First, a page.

published on 18 January 2012
Just as the Athenian Agora was home to the many legal and political headquarters of the polis, it also was home base to the all-important Athenian army. In the chronicles of ancient history, we can see how armies and navies played a vital role on the succession of power of important ancient civilizations, and Athens is no exception. The Athenian military power was a vital ingredient in the success of Athens. In ancient history, no respectable city would have gone unfortified by walls, or unprotected by an army.
The Athenian navy, which was supervised by the Boule, maintained its center of operations at the nearby port city of Piraeus. With the navy posted there, it was obviously able to be ready to defend the Athenian-controlled waters, and to be able to leave port to fight battles abroad at a moment's notice.
The Athenian army was based out of Athens itself, with its executive offices located in the Agora. The army of Athens was primarily Athenian male citizens, who were made to enlist at the beginning of the year following their 18th birthdays. For two years, new cadets (known as ephebes) trained full time for strategy and warfare. After training, they rejoined public life, though they were committed to the army for 40 years. At any time, they could be called to duty to defend the great Athens.
The army was directed by the Polemarch, an archon that was a notch lower than the Basileus in rank. Along with the Polemarch, 10 generals supervised the army, one appointed from each of the 10 Athenian tribes. This staff of officials had an office known as the Strategeion, located just southwest of the Tholos and Bouletrion in the Agora.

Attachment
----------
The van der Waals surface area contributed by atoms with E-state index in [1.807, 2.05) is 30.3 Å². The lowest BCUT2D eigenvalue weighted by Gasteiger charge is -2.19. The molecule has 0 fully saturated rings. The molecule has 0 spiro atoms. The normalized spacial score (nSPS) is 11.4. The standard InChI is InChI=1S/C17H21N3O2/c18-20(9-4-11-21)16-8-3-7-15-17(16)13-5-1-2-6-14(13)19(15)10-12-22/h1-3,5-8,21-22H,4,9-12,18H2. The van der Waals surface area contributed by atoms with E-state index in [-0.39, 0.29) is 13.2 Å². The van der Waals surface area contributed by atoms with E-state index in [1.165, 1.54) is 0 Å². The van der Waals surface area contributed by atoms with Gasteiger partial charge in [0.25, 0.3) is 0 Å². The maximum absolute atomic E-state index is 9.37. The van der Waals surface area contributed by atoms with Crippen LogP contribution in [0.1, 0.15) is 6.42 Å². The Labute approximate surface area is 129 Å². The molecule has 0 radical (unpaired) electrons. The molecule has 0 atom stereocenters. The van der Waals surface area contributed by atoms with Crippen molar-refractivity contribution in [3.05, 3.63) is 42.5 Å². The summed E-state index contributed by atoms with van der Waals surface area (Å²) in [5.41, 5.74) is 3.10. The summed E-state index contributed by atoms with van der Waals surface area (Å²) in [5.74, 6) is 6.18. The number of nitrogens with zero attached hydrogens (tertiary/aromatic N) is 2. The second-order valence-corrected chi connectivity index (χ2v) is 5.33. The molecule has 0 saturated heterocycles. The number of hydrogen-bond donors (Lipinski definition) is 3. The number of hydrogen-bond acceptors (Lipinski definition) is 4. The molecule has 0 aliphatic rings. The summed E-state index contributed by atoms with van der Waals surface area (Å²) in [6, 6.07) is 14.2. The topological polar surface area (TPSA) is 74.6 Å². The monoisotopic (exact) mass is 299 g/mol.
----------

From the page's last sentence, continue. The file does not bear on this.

Another, more elite, corps of soldiers, known as the Hippeis (from the Greek, hippos "horse") or the Athenian cavalry, was based out of the Agora as well. The Hipparchs, who made their headquarters in a building known as the Hipparcheion, managed this prestigious company of upper class Athenians. Located in the northwest Agora, there is very little evidence of its exact location. But through literary accounts and archaeological evidence in the form of inscriptions, we know that this important building existed.
Commerce in the Agora
During the Classical period of Athenian history, there were various buildings in the Agora that were dedicated to the pursuit of commerce and industry. Several industries, such as pottery and sculpture, were highly successful and influential in terms of the quality and styles of objects produced, and became the cornerstone of Athenian commerce.
The South Stoa was a likely gathering place for officials groups of men that had such duties as managing the official weights and measures, among other daily operations of Athens. Near the South Stoa stood the official Athenian Mint, where Athenian coinage was manufactured.
In addition to the official Athenian commercial buildings in the Agora, there were several privately owned businesses. There were potter's shops, barbers, forges, sculptor's studios, cobblers, wine shops, and many other businesses run by private citizens.
By the end of the 5th century BC, Athens had suffered greatly as a result of the Peloponnesian Wars against Sparta. The polis struggled to recover and rebuild citywide, and, unfortunately, building in the Agora was largely disregarded until the middle of the 4th century BC.